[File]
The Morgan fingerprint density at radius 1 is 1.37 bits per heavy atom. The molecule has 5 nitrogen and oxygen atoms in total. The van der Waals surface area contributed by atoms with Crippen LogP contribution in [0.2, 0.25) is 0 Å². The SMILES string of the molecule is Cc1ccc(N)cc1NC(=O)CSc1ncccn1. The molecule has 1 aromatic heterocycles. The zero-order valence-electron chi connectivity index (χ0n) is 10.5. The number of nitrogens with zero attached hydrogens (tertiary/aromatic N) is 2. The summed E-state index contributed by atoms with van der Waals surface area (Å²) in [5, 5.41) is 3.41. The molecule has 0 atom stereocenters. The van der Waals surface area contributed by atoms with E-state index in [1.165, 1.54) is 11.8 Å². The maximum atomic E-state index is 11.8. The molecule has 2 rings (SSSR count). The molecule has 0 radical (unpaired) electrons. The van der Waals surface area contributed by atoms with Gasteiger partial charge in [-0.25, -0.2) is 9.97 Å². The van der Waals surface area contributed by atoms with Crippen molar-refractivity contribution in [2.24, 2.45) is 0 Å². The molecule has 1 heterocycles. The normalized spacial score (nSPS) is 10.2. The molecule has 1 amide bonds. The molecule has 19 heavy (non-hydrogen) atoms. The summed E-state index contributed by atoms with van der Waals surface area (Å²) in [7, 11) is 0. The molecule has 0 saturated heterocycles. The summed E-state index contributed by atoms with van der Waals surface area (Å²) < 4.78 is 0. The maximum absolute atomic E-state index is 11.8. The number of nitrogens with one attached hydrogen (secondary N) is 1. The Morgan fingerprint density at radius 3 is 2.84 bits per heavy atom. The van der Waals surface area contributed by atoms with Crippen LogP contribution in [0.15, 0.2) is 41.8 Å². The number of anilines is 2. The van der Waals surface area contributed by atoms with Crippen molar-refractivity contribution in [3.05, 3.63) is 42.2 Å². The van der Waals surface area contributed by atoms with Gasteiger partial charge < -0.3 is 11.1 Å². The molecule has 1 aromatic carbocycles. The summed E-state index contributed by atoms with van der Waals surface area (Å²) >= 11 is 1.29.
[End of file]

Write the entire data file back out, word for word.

The Morgan fingerprint density at radius 1 is 1.37 bits per heavy atom. The molecule has 5 nitrogen and oxygen atoms in total. The van der Waals surface area contributed by atoms with Crippen LogP contribution in [0.2, 0.25) is 0 Å². The SMILES string of the molecule is Cc1ccc(N)cc1NC(=O)CSc1ncccn1. The molecule has 1 aromatic heterocycles. The zero-order valence-electron chi connectivity index (χ0n) is 10.5. The number of nitrogens with zero attached hydrogens (tertiary/aromatic N) is 2. The summed E-state index contributed by atoms with van der Waals surface area (Å²) in [5, 5.41) is 3.41. The molecule has 0 atom stereocenters. The van der Waals surface area contributed by atoms with E-state index in [1.165, 1.54) is 11.8 Å². The maximum atomic E-state index is 11.8. The molecule has 2 rings (SSSR count). The molecule has 0 radical (unpaired) electrons. The van der Waals surface area contributed by atoms with Gasteiger partial charge in [-0.25, -0.2) is 9.97 Å². The van der Waals surface area contributed by atoms with Crippen molar-refractivity contribution in [2.24, 2.45) is 0 Å². The molecule has 1 heterocycles. The normalized spacial score (nSPS) is 10.2. The molecule has 1 amide bonds. The molecule has 19 heavy (non-hydrogen) atoms. The summed E-state index contributed by atoms with van der Waals surface area (Å²) in [7, 11) is 0. The molecule has 0 saturated heterocycles. The summed E-state index contributed by atoms with van der Waals surface area (Å²) < 4.78 is 0. The maximum absolute atomic E-state index is 11.8. The number of nitrogens with one attached hydrogen (secondary N) is 1. The Morgan fingerprint density at radius 3 is 2.84 bits per heavy atom. The van der Waals surface area contributed by atoms with Crippen LogP contribution in [0.15, 0.2) is 41.8 Å². The number of anilines is 2. The van der Waals surface area contributed by atoms with Crippen molar-refractivity contribution in [3.05, 3.63) is 42.2 Å². The van der Waals surface area contributed by atoms with Gasteiger partial charge < -0.3 is 11.1 Å². The molecule has 1 aromatic carbocycles. The summed E-state index contributed by atoms with van der Waals surface area (Å²) >= 11 is 1.29.